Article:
Apple’s forthcoming iPhone 8 is going to be expensive. Very expensive.
If rumours are to be believed, the redesigned device, due out this autumn, is set to cost upwards of $1,000 in the US.
And with exchange rates reaching record lows and considering Apple’s current price structure for iPhones, that means it could set you back £1,000 here in the UK.
Too much? Maybe. But here are five reasons why it's probably going to happen, anyway.
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1 Existing prices
Apple products have never been keenly priced. But that hasn’t stopped the tech giant becoming the dominant force in the smartphone market.
The iPhone 8 is undoubtedly going to be Apple’s most cutting-edge smartphone yet.
A new all-glass design, possible curved display and an improved, dual lens camera, will all help it stand out from previous models.
And when you take into account the fact that a 256GB iPhone 7 Plus will currently set you back £919 SIM–free, £1,000 doesn’t seem so absurd.
With Apple apparently priming 128GB and 256GB versions, prices could even reach the £1,100 mark.
2 OLED and 3D Touch
Reports from Taiwan suggest that Apple is going to have to pay a premium to marry up its 3D Touch tech with the new, ultra bright OLED screens it wants to include in the iPhone 8.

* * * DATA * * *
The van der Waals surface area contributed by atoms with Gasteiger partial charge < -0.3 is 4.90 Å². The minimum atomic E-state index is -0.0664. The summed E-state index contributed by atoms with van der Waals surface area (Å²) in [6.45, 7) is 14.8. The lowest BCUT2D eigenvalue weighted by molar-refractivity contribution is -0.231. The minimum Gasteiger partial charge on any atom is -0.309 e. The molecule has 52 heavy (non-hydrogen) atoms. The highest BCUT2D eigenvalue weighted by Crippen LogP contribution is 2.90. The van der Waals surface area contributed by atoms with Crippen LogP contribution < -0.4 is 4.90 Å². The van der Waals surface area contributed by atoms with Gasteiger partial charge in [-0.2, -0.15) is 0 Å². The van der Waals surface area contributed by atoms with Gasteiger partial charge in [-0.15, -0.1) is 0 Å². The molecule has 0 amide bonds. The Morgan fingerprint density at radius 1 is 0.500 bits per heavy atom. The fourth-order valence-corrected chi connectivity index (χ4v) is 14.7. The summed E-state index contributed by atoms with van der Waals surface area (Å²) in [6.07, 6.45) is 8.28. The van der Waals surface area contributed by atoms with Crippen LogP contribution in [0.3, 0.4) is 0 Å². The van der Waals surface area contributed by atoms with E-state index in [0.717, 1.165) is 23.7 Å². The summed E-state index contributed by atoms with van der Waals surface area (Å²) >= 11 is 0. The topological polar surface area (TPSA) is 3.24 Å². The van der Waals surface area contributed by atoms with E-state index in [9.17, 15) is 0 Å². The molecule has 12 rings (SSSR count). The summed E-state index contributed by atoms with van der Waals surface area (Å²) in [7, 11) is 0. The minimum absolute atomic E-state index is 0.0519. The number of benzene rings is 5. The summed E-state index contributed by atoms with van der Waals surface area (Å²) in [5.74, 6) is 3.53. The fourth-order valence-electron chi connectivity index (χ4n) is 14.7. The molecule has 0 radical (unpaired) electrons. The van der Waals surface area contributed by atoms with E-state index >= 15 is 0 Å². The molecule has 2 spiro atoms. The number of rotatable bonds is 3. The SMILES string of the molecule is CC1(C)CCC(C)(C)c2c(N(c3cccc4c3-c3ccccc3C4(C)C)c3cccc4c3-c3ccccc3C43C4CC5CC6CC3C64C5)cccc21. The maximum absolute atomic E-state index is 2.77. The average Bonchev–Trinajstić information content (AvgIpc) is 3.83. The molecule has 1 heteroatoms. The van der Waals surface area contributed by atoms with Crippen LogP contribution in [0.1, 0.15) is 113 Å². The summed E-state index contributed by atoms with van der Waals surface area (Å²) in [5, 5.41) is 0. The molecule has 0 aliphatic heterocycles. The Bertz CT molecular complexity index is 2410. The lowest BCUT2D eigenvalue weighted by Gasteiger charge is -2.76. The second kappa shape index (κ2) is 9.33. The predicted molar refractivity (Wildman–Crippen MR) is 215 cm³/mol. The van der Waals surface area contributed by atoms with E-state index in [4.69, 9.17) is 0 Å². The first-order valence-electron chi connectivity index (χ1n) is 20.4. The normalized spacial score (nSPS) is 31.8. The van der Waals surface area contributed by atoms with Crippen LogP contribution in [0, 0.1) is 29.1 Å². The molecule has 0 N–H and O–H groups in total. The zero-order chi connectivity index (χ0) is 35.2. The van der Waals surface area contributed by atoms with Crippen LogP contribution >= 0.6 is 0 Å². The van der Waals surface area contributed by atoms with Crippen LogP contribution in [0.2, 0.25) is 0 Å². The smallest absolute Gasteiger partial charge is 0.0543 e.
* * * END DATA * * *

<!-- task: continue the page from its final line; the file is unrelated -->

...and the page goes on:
3D Touch units currently cost the Californian company $9 each, with that price seemingly set to rise to $15 this time around.
Apple is not known for low margins, so the cost will doubtless be worn by the consumer.
Is this right? Probably not. Will it hamper iPhone 8 sales? Unlikely.
3 Updated camera
The dual lens camera in the iPhone 7 Plus is superb. But Apple is said to be going all out to boost its prowess in the iPhone 8.
There’s talk of improved depth-of-field modes and using 3D modelling to outdo cameras from the likes of Samsung and Sony.
Apple will be sure talk up its capabilities, allowing it to charge more in order for its loyal fanbase to give it a go.
4 The new design
It’s questionable whether Apple is being smart about releasing updates of last year’s iPhone 7 and iPhone 7 Plus.
These ‘S’ models though, will allow it to push a £1,000 plus price tag with the iPhone 8, while saying consumers have choice at the lower end.
And with the first complete design refresh of the iPhone in a decade expected, a high price is guaranteed. It’ll be Apple’s premier product after all. Talking of which...
5 Factor in the premium on Apple products
Apple knows it can get away with high prices.
It’s been doing so for decades, well before Steve Jobs revealed the first iPhone in 2007.
The fact is, there is pent up demand for the iPhone 8, the phone not having been properly refreshed since 2015.
Apple knows this and it’s aim is to make as much money as possible.
Maybe that’s not fair on consumers, but a high price tag makes sense commercially.
It makes the iPhone 8 look more aspirational alongside rival Android phones and keeps Apple’s cachet as one of the world’s premium brands.
Want more iPhone 8 news? Head to our handy rumours round-up.